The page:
No, I’m not about to talk about Donald Trump or some other businessman / politician and all the magical things and/or gross things that they do to manipulate people.
I’m talking about something practical and immediately useful.
First, you have to understand that negotiation doesn’t just apply to the political arena or the business world.
You negotiate with other people every day.
Whether it’s your partner or child, coworker or boss, negotiation is a necessary tool to have in your mental health toolbelt.
What should we have for dinner?
What time will you leave work?
Could you pick up some food on your way back?
Could you take the lead on this project?
I could go on and on, but long story short is this: if you’re not negotiating with other people, you’re letting them dictate their own will and outcomes on your life.
When that happens, you are most likely not going to get what you want.
That’s where this crucial skill comes in.
The Accusation Audit
Voss spent decades in the FBI, and his impressive resume includes being the top international hostage negotiator for the United States.
He now advises all kinds of individuals, businesses, and government entities on how they can get more of what they want.
Before you throw up your hands and exclaim, “How can this ever help me!?” I need you to know that the big epiphany this FBI guy had is that the FBI was doing it all wrong.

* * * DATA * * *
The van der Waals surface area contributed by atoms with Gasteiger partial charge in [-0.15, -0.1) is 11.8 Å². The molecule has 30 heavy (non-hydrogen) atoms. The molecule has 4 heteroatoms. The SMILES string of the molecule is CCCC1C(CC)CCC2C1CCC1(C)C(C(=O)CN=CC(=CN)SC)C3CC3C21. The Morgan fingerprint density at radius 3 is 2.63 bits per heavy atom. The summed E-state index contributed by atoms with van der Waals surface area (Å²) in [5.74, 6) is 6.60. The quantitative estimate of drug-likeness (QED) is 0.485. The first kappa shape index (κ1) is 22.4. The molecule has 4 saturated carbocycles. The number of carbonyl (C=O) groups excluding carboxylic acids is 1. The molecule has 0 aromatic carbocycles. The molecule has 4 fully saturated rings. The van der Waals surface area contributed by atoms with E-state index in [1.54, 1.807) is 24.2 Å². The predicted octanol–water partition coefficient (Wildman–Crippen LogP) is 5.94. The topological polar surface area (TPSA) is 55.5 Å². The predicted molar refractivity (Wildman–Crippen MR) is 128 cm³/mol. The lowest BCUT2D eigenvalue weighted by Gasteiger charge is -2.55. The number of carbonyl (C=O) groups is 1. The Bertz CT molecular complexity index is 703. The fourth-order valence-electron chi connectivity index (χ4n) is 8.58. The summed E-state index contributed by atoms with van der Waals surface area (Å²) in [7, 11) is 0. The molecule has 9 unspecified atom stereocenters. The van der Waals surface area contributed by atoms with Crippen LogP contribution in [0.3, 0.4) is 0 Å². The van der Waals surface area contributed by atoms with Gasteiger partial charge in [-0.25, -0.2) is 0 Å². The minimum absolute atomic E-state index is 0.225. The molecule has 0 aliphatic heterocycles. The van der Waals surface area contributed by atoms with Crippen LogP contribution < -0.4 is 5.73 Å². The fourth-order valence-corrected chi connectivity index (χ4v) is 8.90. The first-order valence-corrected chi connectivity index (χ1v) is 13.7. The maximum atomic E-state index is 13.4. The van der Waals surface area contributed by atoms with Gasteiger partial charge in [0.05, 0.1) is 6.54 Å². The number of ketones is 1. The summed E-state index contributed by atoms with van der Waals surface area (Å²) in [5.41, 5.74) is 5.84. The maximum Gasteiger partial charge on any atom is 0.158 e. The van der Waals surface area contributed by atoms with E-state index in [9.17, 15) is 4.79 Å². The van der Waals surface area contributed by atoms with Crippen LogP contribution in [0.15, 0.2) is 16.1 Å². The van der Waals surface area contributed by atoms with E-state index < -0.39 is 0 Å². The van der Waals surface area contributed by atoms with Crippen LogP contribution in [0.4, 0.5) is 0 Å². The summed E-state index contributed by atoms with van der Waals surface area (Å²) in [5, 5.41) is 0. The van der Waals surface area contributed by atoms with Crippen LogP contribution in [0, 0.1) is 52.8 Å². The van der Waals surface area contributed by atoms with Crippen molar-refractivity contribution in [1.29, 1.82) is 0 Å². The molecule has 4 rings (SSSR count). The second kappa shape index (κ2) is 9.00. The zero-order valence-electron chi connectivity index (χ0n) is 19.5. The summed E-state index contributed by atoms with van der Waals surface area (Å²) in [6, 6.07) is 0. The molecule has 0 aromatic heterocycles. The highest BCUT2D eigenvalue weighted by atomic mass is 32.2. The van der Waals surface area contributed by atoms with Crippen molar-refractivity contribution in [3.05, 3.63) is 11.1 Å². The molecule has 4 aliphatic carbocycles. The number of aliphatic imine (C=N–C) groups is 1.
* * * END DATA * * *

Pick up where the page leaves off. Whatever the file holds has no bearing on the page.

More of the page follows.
Negotiation is all about empathy, and the Accusation Audit is one of the most empathetic actions you can take.
Here’s how The Accusation Audit works:
The next time you are negotiating with someone, I want you to try this.
First things first, always have your goal in mind.
This is not part of an accusation audit, per se, but it’s a good rule of thumb any time you want something.
In other words, KNOW what you want. The more specific you can be the better.
If you don’t know what you want, how will you know when you get it?
Then, follow these steps!
1. Make a list of all of the assumptions you think the other person is making about you. These could be things like, “They probably think I’m cheating them” or “She probably thinks I lied about such and such.” Include as many as you can think of.
2. Name those assumptions / accusations in your conversation with the other person. Now, you might be wondering, “Why on earth would I do that? Why would I give someone else this ammunition to use against me? It comes down to empathy. You are putting yourself in their shoes. And what happens when you do that is that you build trust. You establish rapport. More importantly, you make it safe to talk about something that the other side is already thinking. If you’re serious about accomplishing your goals, you need to do this.
3. Give the other person a chance to respond. Watch what they do with their body. Take it step by step. What’s most likely to happen is that the other person will see how vulnerable you’ve made yourself and reassure you that you’re not as bad as you say you are. It follows a simple natural tendency for humans to give back what they just received. If you send out empathy and vulnerability, you almost always get it in return.
4. Move forward in the conversation. At this point, you will have established trust and demonstrated that you are someone who is self-aware and reasonable. Keep your goal in mind and continue to advocate for what you want.